William Jennings Bryan (March 19, 1860 - July 26, 1925) was an
American orator and politician, and a dominant force in the populist
wing of the Democratic Party, standing three times as the Party's
candidate for President of the United States (1896, 1900 and 1908). He
served two terms as a member of the United States House of
Representatives from Nebraska and was United States Secretary of State
under President Woodrow Wilson (1913–1915), resigning because of his
pacifist position on World War I. Bryan was a devout Presbyterian, a
strong advocate of popular democracy, and an enemy of the banks and
their gold standard. He demanded "Free Silver" because it reduced
power attributed to money and put more money in the hands of the
people. He was a peace advocate, a supporter of Prohibition, and an
opponent of Darwinism on religious and humanitarian grounds. With his
deep, commanding voice and wide travels, he was one of the best-known
orators and lecturers of the era. Because of his faith in the wisdom
of the common people, he was called "The Great Commoner."
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A man unwilling to bear his share of the burden of the government
is unworthy to enjoy its blessings.
And who can suffer injury by just taxation, impartial laws and the
application of the Jeffersonian doctrine of equal rights to all and
special privileges to none? Only those whose accumulations are stained
with dishonesty and whose immoral methods have given them a distorted
view of business, society and government. Accumulating by conscious
frauds more money than they can use upon themselves, wisely distribute
or safely leave to their children, these denounce as public enemies
all who question their methods or throw a light upon their crimes.
Appearance too often takes the place of reality- the stamp of the
coin is there, and the glitter of the gold, but, after all, it is but
a worthless wash.
Behold a republic standing erect while empires all around are bowed
beneath the weight of their own armaments- a republic whose flag is
loved while other flags are only feared.
Character is the entity, the individuality of the person, shining
from every window of the soul, either as a beam of purity, or as a
clouded ray that betrays the impurity within.
Destiny is not a matter of chance; it is a matter of choice. It is
not a thing to be waited for; it is a thing to be achieved.
Eloquent speech is not from lip to ear, but rather from heart to
If we delight in gossip, and are not content unless each neighbor
is laid upon the dissecting table, we form a character unenviable
indeed, and must be willing to bear the contempt of all the truly
good, while we roll our bit of scandal as a sweet morsel under the
In this, our land, we are called upon to give but little in return
for the advantages which we receive. Shall we give that little
Never be afraid to stand with the minority when the minority is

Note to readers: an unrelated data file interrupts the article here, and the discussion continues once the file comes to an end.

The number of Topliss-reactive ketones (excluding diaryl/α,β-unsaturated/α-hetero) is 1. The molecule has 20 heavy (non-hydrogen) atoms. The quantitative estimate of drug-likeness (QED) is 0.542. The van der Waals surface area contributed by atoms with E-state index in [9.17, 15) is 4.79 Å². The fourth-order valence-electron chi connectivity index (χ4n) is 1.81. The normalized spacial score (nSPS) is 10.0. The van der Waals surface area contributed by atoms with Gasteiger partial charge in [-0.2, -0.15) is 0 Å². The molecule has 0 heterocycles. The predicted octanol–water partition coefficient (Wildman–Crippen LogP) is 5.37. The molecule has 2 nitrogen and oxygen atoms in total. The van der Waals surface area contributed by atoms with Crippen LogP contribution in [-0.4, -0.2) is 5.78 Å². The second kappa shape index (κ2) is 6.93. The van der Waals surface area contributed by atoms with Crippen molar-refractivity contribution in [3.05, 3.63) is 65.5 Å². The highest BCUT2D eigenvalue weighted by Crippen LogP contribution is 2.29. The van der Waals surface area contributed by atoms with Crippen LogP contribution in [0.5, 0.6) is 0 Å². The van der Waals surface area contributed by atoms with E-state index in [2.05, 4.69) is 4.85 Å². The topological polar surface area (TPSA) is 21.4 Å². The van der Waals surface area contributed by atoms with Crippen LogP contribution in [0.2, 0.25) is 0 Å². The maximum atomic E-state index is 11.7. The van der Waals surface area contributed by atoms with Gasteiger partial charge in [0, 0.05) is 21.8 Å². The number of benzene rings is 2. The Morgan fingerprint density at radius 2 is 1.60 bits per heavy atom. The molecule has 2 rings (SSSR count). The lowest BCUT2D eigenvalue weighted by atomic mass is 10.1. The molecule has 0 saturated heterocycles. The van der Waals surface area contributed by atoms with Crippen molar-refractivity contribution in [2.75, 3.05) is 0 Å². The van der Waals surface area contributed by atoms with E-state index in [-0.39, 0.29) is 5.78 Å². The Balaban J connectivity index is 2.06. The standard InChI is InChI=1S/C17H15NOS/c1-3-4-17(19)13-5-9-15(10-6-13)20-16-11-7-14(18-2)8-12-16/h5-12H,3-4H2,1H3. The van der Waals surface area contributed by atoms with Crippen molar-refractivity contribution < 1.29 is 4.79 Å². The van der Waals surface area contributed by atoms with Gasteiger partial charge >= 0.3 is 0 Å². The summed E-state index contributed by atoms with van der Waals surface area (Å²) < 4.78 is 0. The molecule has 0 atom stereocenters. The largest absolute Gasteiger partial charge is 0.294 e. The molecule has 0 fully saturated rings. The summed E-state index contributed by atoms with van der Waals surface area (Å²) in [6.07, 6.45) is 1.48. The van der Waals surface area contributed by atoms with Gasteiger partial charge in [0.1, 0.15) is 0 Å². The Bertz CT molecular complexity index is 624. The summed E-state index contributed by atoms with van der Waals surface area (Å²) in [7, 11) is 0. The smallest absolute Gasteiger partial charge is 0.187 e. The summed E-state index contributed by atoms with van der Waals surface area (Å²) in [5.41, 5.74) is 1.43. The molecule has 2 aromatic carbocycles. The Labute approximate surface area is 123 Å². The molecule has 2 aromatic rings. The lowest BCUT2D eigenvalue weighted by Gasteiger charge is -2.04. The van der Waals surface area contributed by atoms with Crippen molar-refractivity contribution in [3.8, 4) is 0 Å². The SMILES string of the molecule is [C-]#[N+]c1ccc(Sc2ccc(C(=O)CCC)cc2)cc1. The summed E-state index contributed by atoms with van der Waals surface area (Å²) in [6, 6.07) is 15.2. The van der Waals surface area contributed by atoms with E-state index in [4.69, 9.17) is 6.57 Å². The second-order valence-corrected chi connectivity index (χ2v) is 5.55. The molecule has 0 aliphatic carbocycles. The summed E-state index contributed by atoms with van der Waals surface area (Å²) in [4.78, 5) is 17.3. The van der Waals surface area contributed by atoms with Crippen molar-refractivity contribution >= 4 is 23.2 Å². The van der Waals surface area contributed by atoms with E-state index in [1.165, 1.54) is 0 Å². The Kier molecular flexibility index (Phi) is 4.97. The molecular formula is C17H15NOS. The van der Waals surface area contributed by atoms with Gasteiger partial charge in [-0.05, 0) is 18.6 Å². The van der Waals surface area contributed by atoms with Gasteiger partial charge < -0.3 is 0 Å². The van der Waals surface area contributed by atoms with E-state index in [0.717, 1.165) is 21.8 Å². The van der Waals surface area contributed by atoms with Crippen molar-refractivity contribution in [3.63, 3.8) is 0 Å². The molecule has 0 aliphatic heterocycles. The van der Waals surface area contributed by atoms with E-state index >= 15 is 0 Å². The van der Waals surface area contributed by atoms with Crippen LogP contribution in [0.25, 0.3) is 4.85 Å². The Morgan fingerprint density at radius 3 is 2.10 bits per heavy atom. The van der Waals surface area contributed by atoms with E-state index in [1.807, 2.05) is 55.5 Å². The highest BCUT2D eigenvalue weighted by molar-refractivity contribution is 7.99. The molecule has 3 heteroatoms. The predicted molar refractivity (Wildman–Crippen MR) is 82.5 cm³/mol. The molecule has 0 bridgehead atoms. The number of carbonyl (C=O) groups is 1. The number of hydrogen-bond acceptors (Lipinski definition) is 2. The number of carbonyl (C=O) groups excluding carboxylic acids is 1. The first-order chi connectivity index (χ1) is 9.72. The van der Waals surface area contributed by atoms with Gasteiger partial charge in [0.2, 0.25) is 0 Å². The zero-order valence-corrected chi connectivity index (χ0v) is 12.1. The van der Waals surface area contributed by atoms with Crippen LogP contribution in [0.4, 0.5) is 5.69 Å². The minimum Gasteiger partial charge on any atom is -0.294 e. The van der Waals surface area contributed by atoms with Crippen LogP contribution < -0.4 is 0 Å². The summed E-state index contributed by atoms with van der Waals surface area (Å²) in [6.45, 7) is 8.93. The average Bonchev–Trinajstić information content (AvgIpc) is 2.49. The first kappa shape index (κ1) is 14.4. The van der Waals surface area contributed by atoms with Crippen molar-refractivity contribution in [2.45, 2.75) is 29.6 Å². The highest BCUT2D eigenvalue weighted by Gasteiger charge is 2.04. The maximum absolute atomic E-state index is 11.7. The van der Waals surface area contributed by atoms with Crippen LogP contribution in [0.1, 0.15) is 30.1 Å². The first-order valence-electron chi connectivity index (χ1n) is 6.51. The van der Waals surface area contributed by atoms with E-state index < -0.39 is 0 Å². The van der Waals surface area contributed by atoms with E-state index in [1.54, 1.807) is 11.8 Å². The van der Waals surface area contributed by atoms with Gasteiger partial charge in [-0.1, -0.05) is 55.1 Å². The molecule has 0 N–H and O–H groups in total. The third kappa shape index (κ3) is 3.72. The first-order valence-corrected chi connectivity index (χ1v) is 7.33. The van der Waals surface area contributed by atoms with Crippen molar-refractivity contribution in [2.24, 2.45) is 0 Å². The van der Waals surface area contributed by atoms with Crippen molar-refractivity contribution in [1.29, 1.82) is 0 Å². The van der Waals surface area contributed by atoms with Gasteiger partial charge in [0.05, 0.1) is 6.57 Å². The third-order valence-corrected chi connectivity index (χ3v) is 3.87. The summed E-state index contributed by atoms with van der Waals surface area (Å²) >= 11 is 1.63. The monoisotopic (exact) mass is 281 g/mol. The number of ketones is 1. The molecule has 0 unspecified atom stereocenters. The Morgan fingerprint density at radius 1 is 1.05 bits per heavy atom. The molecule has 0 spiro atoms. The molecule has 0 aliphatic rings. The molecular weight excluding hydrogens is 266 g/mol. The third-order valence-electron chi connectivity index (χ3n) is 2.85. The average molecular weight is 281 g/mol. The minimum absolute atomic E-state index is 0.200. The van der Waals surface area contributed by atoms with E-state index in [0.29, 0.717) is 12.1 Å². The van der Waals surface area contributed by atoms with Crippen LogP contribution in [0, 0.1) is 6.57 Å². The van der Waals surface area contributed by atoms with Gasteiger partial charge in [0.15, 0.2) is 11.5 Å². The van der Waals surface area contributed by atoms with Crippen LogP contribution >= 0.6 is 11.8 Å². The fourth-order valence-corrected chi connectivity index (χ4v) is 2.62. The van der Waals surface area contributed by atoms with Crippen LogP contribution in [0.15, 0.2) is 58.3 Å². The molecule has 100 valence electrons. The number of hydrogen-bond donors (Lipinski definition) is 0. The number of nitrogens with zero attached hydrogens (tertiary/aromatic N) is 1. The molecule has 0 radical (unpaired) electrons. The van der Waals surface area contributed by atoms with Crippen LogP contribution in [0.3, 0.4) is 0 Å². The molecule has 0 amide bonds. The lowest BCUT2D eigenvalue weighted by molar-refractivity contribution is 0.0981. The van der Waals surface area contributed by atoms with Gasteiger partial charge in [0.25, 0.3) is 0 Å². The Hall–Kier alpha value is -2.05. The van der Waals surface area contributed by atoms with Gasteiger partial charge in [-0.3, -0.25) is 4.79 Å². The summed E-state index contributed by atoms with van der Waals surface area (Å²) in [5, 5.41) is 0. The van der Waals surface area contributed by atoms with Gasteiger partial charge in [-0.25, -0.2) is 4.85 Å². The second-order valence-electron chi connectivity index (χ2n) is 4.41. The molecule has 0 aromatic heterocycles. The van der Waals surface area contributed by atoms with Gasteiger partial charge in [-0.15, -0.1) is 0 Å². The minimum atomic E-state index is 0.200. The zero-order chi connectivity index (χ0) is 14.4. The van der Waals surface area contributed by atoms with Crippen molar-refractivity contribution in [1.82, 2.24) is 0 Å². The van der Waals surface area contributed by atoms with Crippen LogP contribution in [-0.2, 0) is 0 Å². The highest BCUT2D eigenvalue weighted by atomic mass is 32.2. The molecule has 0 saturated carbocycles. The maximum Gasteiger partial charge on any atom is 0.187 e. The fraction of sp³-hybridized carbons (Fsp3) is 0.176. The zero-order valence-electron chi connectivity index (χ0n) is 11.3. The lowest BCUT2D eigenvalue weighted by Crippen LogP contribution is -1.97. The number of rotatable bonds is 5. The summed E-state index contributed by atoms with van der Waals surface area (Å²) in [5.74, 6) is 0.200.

right, for the minority which is right will one day be the
Next to the ministry I know of no more noble profession than the
law. The object aimed at is justice, equal and exact, and if it does
not reach that end at once it is because the stream is diverted by
selfishness or checked by ignorance. Its principles ennoble and its
No one can earn a million dollars honestly.
None so little enjoy themselves, and are such burdens to
themselves, as those who have nothing to do. Only the active have the
true relish of life.
Our definition of patriotism is often too narrow. Shall the lover
of his country measure his loyalty only by his service as a
Patriotism calls for the faithful and conscientious performance of
all of the duties of citizenship, in small matters as well as great,
at home as well as upon the tented field.
Plutocracy is abhorrent to a republic; it is more despotic than
monarchy, more heartless than aristocracy, more selfish than
bureaucracy. It preys upon the nation in time of peace and conspires
against it in the hour of its calamity.
Sham is carried into every department of life, and we are being
corrupted by show and surface. We are too apt to judge people by what
they have, rather than by what they are; we have too few Hamlets who
are bold enough to proclaim, 'I know not seem!'
Success is brought by continued labor and continued watchfulness.
We must struggle on, not for one moment hesitate, nor take one
The humblest citizen in all the land, when clad in the armor of a
righteous cause, is stronger than all the hosts of error.
The poor man who takes property by force is called a thief, but the
creditor who can by legislation make a debtor pay a dollar twice as
large as he borrowed is lauded as the friend of a sound currency. The
man who wants the people to destroy the Government is an anarchist,
but the man who wants the Government to destroy the people is a
The way to develop self-confidence is to do the thing you fear and
get a record of successful experiences behind you.
There are those who believe that, if you will only legislate to
make the well-to-do prosperous, their prosperity will leak through on
those below. The Democratic idea, however, has been that if you
legislate to make the masses prosperous, their prosperity will find
its way up through every class which rests up on them.
Two people in a conversation amount to four people talking. The
four are what one person says, what he really wanted to say, what his
listener heard, and what he thought he heard.
You cannot judge a man's life by the success of a moment, by the
victory of an hour, or even by the results of a year. You must view
his life as a whole.
(July 26 is also the birthday of
Stanley Kubrick, and
Quotes of the day;
William Jennings Bryan
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